Baby Born at Baylor University Medical Center to First U.S. Woman With Transplanted Uterus

A baby has been born at Baylor University Medical Center at Dallas to a woman who received a uterus as part of a landmark clinical trial conducted over the last 18 months. The live birth, which occurred last month and was announced Dec. 1, was the first to a uterine transplant recipient in the United States.

The birth by cesarean section was also the latest milestone in the uterine transplant clinical trial at Baylor University Medical Center, part of Dallas-based Baylor Scott & White Health, being conducted through the Baylor Scott & White Research Institute.

Participants in the clinical trial either don’t have a uterus, or their uterus does not function as intended. The uterine donors may be either living or deceased.

A Dallas nurse, 36-year-old Taylor Siler—an “altruistic” living donor—donated her uterus in 2016 to the woman who gave birth last month.

According to Baylor Scott & White Health, the uterus transplant process begins with in vitro fertilization, where the patient is given fertility drugs to harvest her eggs. The eggs are then fertilized, and the embryos are frozen. Next, a donor womb and cervix are removed and transplanted into the recipient.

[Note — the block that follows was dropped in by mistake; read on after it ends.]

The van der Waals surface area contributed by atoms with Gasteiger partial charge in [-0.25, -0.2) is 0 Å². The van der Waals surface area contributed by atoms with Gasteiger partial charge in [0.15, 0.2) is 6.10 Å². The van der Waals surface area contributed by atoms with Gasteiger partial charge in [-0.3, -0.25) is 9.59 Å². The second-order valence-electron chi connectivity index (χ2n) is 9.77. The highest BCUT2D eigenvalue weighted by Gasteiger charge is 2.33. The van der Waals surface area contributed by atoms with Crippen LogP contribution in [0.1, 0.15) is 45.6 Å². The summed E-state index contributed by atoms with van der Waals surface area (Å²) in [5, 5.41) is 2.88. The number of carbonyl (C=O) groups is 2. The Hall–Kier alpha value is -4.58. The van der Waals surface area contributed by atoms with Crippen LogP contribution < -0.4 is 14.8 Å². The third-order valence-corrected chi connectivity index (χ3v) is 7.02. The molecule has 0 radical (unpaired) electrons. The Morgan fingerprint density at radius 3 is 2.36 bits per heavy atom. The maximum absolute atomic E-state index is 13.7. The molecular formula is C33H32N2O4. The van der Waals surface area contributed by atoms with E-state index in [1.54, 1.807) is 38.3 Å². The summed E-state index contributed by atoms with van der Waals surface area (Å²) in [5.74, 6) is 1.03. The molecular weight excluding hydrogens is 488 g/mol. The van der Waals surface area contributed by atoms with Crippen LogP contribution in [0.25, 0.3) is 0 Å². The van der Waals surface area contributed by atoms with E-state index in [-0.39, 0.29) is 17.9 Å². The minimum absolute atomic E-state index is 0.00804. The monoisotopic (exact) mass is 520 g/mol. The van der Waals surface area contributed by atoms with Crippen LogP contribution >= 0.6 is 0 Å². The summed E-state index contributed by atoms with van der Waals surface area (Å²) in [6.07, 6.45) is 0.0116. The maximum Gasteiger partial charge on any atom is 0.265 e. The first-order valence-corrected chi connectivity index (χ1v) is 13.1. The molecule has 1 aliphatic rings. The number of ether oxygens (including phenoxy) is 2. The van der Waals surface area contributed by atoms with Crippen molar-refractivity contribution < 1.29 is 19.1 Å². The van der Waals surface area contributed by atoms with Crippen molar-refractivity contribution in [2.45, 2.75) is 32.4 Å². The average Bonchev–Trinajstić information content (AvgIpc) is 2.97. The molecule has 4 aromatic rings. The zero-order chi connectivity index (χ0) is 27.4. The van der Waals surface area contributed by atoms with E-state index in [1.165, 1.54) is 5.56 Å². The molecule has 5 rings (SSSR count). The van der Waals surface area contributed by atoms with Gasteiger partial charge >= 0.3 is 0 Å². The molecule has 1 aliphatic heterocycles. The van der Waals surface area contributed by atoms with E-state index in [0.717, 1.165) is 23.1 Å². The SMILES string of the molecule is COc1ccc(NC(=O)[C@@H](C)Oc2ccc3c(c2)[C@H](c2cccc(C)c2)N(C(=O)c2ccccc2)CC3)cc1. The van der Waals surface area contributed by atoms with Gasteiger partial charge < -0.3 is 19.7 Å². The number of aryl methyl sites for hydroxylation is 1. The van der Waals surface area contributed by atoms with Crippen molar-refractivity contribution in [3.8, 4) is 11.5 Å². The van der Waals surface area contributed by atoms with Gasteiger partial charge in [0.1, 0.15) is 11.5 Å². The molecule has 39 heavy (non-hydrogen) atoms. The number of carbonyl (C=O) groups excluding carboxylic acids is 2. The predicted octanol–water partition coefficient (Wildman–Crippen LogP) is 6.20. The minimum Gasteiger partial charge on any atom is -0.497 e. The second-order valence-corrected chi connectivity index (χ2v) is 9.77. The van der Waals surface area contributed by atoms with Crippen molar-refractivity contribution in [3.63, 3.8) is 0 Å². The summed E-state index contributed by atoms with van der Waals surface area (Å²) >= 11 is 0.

The patient then receives immunosuppressant drugs to ensure the donated organs aren’t rejected. The patient’s embryo may be implanted as soon as 12 months after the transplant and, if the transplantation is successful, the recipient becomes pregnant, with the aim of carrying her baby to term.

The first-in-the-nation birth at BUMC was attributed to a multidisciplinary team of physicians, nurses, and research investigators. One key member of the team was Dr. Giuliano Testa, principal investigator of the uterine transplant clinical trial at the hospital.

“This first live birth to a uterus transplant recipient in the United States was a milestone in our work to solve absolute uterine factor infertility; but, more importantly, a beautiful moment of love and hope for a mother who had been told she would never be able to carry her own child,” Testa said in a statement on the Baylor Scott & White Health web site.

Eight babies have been born in Sweden to women who had uterine transplants since 2014. One member of the Swedish transplant team, Dr. Liza Johannesson, has joined the team at BUMC, where eight women in all have received transplants, including the new mother.

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